5 stars – Tahlia Newland, Awesome Indies
I love something different and this certainly is. I love great prose, and this book has it, and I love a book that’s sleek and focused, just as this one is. It’s a five star delight, a balm for a three-book-per-week reviewer on a reading diet peppered with failed look-likes.
The best thing about the new publishing is that readers get to read books like this, books that are too creative for the mainstream. Before ebooks and print on demand, this would probably never have made it onto the market because it doesn’t fit neatly into an established genre. It’s about androids, so it is science fiction, but it’s not like any other science fiction I’ve ever read. It’s set on earth far in the future after the sea levels have risen, eaten up large tracts of land and vastly changed society, so it is post-apocalyptic, but it’s not like any other post-apocalyptic novel I’ve ever read. The society the central character lives in is highly regulated with no personal freedom, so it’s dystopian, but it’s not like any other dystopian fiction I’ve ever read.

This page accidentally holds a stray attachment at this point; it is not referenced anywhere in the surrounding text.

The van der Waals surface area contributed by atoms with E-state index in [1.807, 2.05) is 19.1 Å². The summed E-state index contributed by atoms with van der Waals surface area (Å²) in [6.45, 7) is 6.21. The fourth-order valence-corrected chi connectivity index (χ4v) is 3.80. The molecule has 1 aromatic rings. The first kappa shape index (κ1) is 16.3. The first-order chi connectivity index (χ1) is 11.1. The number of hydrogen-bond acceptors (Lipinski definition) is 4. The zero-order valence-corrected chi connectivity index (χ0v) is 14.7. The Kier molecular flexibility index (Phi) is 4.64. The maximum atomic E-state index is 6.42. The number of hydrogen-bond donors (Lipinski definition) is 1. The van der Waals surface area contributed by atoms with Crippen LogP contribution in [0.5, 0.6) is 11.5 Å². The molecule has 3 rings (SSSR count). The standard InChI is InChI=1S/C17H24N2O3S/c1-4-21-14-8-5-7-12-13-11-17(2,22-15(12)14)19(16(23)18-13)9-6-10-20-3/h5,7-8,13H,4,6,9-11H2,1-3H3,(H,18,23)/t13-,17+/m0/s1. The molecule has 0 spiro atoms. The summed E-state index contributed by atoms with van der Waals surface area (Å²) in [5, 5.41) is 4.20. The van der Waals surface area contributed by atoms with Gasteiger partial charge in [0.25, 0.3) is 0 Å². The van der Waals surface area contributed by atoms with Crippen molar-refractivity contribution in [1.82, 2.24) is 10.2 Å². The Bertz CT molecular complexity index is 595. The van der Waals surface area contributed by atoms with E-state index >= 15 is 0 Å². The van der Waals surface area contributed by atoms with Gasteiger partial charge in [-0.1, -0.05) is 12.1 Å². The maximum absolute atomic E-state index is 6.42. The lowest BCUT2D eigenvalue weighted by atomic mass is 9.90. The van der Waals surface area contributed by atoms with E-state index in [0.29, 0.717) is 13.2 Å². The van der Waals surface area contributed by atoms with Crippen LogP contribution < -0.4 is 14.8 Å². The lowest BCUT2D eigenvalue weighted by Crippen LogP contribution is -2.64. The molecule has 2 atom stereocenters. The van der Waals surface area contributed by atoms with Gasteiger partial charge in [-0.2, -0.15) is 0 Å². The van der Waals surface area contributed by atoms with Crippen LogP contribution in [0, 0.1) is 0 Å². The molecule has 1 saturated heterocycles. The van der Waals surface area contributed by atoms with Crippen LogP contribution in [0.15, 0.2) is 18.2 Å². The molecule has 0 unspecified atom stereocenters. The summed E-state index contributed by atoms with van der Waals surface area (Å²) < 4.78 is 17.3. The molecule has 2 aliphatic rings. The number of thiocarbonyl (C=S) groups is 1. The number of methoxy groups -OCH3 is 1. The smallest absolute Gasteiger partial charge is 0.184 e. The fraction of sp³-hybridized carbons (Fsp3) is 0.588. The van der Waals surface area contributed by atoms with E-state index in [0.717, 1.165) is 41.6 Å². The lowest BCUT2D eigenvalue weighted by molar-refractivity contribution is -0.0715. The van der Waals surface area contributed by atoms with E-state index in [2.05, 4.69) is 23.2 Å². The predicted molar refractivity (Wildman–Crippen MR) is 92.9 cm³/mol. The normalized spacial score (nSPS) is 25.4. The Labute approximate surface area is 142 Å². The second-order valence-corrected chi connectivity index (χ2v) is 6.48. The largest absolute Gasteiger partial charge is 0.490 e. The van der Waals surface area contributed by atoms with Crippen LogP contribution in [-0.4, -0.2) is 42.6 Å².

It’s not highly dramatic and full of action; it’s gentle with simple challenges, but I found it highly engaging. The central character isn’t like any other character I have ever read about before either; he’s not even human, but I fell in love with him and responded to his situation as if he were. Paftoo is a bod. He looks like an Anime character and drives a Poover, hoovering animal poo from the fields of the Lost Lands of Harkaway Hall so it will look pristine for the visitors (intrepid guests). The bods power down at night; they stop where they are and stay still until dawn, all except Paftoo. No one rides horses (lifeform 3s) any more, no one other than Paftoo, that is. He rides in secret at night when everyone else is turned off.
During the day he pretends to be like everyone else, and the author skilfully builds tension into the simple activities. Paftoo fears being ‘shared’ because he will lose all his memories. It’s happened before, but he doesn’t remember.
What are we without our memories? Are we even us? And is it better to have our problems wiped clean with our memories, or struggle with the problems, but remember who we are? These are just some of the questions about personal identity and freedom that are raised by this book, and that is why, this simple science fiction story is also literary fiction.
5 stars. Well done, Ms Morris.